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The changes in the 2007-08 winter supplementary estimate compared to the main estimate 2007-08 are due to machinery of government (MOG) transfers, budget cover transfers, end-year flexibility, transfers from RDEL to CDEL and drawdowns on the reserve occurring in the current financial year.
A transfer from RDEL to CDEL for SCOPE programme funding and the property refurbishment in Emergency Planning College reduces RDEL by £4,150,000, of which: administration expenditure by £450,000 and programme expenditure by £3,700,000. The net cash requirement is not affected.
A transfer from non-voted programme expenditure in RDEL to non-voted CDEL CapacityBuilders (UK) Ltd, an executive non-departmental public body, reduces RDEL by £50,000. The net resource requirement and net cash requirement are unaffected.
The Lord President of the Council Office and the Leader of the House of Lords and the Leader and the Deputy Leader of the House of Commons, and the Offices of the Government Whips in the House of Commons and House of Lords, transfer from the Privy Council Office increases RDEL by £4,553,000, including non-cash by £47,000 and net cash requirement in the estimate by £4,546,000.
A transfer from the disbanded Deputy Prime Ministers Office (DPMO) covering funds transferred from the Cabinet Office in the main estimate increases RDEL and net cash requirement in the estimate by £1,233,000.
Drawdown resource EYF (DEL cover only) cover for CapacityBuilders (UK) Ltd, £3,289,000; this represents funds held by CapacityBuilders (UK) Ltd at 31 March 2007 and remaining unspent. This does not affect the net cash requirement or net resource requirement.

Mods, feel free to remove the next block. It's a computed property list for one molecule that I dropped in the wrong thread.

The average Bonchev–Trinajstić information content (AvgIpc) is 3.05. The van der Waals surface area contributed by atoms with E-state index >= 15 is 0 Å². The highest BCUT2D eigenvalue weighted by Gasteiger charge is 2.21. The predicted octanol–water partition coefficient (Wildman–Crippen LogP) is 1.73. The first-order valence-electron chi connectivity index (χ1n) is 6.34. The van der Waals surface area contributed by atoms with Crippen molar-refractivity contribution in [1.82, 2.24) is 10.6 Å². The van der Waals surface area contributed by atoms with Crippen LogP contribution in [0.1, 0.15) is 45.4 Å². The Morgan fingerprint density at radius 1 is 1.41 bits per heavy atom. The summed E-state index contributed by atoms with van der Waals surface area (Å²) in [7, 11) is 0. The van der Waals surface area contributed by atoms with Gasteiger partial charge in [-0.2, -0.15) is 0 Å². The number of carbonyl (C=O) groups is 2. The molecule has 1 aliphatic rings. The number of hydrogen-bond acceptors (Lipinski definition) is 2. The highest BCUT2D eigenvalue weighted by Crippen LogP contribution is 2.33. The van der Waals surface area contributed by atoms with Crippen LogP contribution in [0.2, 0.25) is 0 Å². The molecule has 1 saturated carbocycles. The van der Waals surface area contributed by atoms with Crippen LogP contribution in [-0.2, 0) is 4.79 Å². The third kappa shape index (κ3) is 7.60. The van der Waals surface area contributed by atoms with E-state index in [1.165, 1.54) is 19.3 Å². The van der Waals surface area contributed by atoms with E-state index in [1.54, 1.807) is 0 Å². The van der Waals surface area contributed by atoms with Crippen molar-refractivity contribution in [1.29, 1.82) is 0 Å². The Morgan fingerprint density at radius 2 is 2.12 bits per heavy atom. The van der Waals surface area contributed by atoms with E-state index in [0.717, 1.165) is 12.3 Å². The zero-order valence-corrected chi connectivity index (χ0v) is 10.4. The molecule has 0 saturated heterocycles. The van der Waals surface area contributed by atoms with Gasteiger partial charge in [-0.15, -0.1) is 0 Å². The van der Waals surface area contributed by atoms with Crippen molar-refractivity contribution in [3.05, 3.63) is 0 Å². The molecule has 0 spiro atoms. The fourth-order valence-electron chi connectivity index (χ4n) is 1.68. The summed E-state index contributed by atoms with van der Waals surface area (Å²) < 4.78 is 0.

The Lord President of the Council Office and the Leader of the House of Lords and the Leader and the Deputy Leader of the House of Commons, and the Offices of the Government Whips in the House of Commons and House of Lords, transfer from the Privy Council Office (PCO) increases CDEL and net cash requirement by £40,000.
A transfer from RDEL to CDEL for SCOPE programme funding of £3,700,000 and the property refurbishment in Emergency Planning College of £450,000 increases CDEL by £4,150,000. Net cash requirement is not affected.
A transfer from non-voted programme expenditure in RDEL to non-voted CDEL for CapacityBuilders (UK) Ltd, an executive non-departmental public
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Drawdown capital DEL EYF to fund the SCOPE programme and other property projects across the Whitehall estate increases CDEL and net cash requirement by £25,822,000, of which £22,143,000 to cover costs of the SCOPE programme and £3,679,000 for various property projects across the Whitehall estate.
Subject to parliamentary approval of any necessary supplementary the Charity Commission total DEL will be increased by £1,001,000 from £30,992,000 to £31,993,000. Within the total DEL change, the impact on resources and capital is as set out in the following table:
|Voted||Non- voted||Voted||Non- voted||Total|
The Parliamentary Under-Secretary of State, Department for Work and Pensions (Lord McKenzie of Luton): My right honourable friend the Secretary of State for Work and Pensions (Peter Hain) has made the following Statement.